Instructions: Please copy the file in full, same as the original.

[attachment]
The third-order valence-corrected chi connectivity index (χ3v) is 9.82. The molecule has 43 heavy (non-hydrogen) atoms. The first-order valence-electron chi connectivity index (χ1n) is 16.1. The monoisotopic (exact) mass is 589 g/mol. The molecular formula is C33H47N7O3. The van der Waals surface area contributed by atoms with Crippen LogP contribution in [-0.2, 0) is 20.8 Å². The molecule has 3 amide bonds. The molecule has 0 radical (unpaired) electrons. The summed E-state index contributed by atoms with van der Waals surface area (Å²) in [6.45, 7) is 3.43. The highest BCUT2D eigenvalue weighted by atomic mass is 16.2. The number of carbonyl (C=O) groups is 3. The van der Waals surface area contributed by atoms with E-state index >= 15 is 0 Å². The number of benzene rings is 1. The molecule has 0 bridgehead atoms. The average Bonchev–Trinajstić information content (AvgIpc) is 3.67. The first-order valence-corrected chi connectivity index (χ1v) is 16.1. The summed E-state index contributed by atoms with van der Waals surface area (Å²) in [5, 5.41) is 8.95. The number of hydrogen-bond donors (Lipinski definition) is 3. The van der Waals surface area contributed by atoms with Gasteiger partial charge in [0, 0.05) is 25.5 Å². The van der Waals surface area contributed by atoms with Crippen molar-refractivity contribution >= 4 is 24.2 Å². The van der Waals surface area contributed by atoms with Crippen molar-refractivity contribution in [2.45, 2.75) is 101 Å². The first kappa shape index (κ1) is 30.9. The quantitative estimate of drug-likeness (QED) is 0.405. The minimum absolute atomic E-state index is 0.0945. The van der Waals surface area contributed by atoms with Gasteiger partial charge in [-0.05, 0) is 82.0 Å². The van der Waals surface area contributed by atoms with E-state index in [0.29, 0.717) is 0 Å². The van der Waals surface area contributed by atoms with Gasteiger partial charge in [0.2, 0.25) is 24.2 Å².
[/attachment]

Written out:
The third-order valence-corrected chi connectivity index (χ3v) is 9.82. The molecule has 43 heavy (non-hydrogen) atoms. The first-order valence-electron chi connectivity index (χ1n) is 16.1. The monoisotopic (exact) mass is 589 g/mol. The molecular formula is C33H47N7O3. The van der Waals surface area contributed by atoms with Crippen LogP contribution in [-0.2, 0) is 20.8 Å². The molecule has 3 amide bonds. The molecule has 0 radical (unpaired) electrons. The summed E-state index contributed by atoms with van der Waals surface area (Å²) in [6.45, 7) is 3.43. The highest BCUT2D eigenvalue weighted by atomic mass is 16.2. The number of carbonyl (C=O) groups is 3. The van der Waals surface area contributed by atoms with E-state index >= 15 is 0 Å². The number of benzene rings is 1. The molecule has 0 bridgehead atoms. The average Bonchev–Trinajstić information content (AvgIpc) is 3.67. The first-order valence-corrected chi connectivity index (χ1v) is 16.1. The summed E-state index contributed by atoms with van der Waals surface area (Å²) in [5, 5.41) is 8.95. The number of hydrogen-bond donors (Lipinski definition) is 3. The van der Waals surface area contributed by atoms with Gasteiger partial charge in [0, 0.05) is 25.5 Å². The van der Waals surface area contributed by atoms with Crippen molar-refractivity contribution >= 4 is 24.2 Å². The van der Waals surface area contributed by atoms with Crippen molar-refractivity contribution in [2.45, 2.75) is 101 Å². The first kappa shape index (κ1) is 30.9. The quantitative estimate of drug-likeness (QED) is 0.405. The minimum absolute atomic E-state index is 0.0945. The van der Waals surface area contributed by atoms with Gasteiger partial charge in [-0.05, 0) is 82.0 Å². The van der Waals surface area contributed by atoms with E-state index in [0.29, 0.717) is 0 Å². The van der Waals surface area contributed by atoms with Gasteiger partial charge in [0.2, 0.25) is 24.2 Å².